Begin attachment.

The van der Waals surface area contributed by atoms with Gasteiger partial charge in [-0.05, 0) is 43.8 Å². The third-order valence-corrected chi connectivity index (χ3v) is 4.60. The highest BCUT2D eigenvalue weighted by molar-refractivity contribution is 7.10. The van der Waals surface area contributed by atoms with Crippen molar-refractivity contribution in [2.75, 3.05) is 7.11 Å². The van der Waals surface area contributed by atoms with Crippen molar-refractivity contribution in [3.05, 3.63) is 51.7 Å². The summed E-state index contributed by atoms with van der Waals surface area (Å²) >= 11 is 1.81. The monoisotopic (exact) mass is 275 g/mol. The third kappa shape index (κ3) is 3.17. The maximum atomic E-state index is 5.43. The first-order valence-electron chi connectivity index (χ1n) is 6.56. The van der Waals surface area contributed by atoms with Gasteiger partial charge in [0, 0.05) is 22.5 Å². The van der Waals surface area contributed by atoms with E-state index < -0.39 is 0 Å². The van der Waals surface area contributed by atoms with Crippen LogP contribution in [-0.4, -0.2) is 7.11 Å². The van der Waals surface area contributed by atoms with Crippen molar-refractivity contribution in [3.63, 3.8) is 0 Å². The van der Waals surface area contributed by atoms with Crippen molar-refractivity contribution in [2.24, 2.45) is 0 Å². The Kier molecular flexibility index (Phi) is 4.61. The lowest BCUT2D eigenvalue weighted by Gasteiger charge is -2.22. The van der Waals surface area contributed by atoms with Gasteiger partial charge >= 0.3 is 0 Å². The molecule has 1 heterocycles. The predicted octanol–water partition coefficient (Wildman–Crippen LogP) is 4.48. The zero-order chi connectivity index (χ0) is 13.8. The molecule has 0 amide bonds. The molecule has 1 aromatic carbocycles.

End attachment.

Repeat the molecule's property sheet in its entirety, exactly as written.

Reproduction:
The van der Waals surface area contributed by atoms with Gasteiger partial charge in [-0.05, 0) is 43.8 Å². The third-order valence-corrected chi connectivity index (χ3v) is 4.60. The highest BCUT2D eigenvalue weighted by molar-refractivity contribution is 7.10. The van der Waals surface area contributed by atoms with Crippen molar-refractivity contribution in [2.75, 3.05) is 7.11 Å². The van der Waals surface area contributed by atoms with Crippen molar-refractivity contribution in [3.05, 3.63) is 51.7 Å². The summed E-state index contributed by atoms with van der Waals surface area (Å²) >= 11 is 1.81. The monoisotopic (exact) mass is 275 g/mol. The third kappa shape index (κ3) is 3.17. The maximum atomic E-state index is 5.43. The first-order valence-electron chi connectivity index (χ1n) is 6.56. The van der Waals surface area contributed by atoms with Gasteiger partial charge in [0, 0.05) is 22.5 Å². The van der Waals surface area contributed by atoms with E-state index < -0.39 is 0 Å². The van der Waals surface area contributed by atoms with Crippen LogP contribution in [-0.4, -0.2) is 7.11 Å². The van der Waals surface area contributed by atoms with Crippen molar-refractivity contribution in [3.63, 3.8) is 0 Å². The van der Waals surface area contributed by atoms with Crippen molar-refractivity contribution in [2.24, 2.45) is 0 Å². The Kier molecular flexibility index (Phi) is 4.61. The lowest BCUT2D eigenvalue weighted by Gasteiger charge is -2.22. The van der Waals surface area contributed by atoms with Gasteiger partial charge >= 0.3 is 0 Å². The molecule has 1 heterocycles. The predicted octanol–water partition coefficient (Wildman–Crippen LogP) is 4.48. The zero-order chi connectivity index (χ0) is 13.8. The molecule has 0 amide bonds. The molecule has 1 aromatic carbocycles.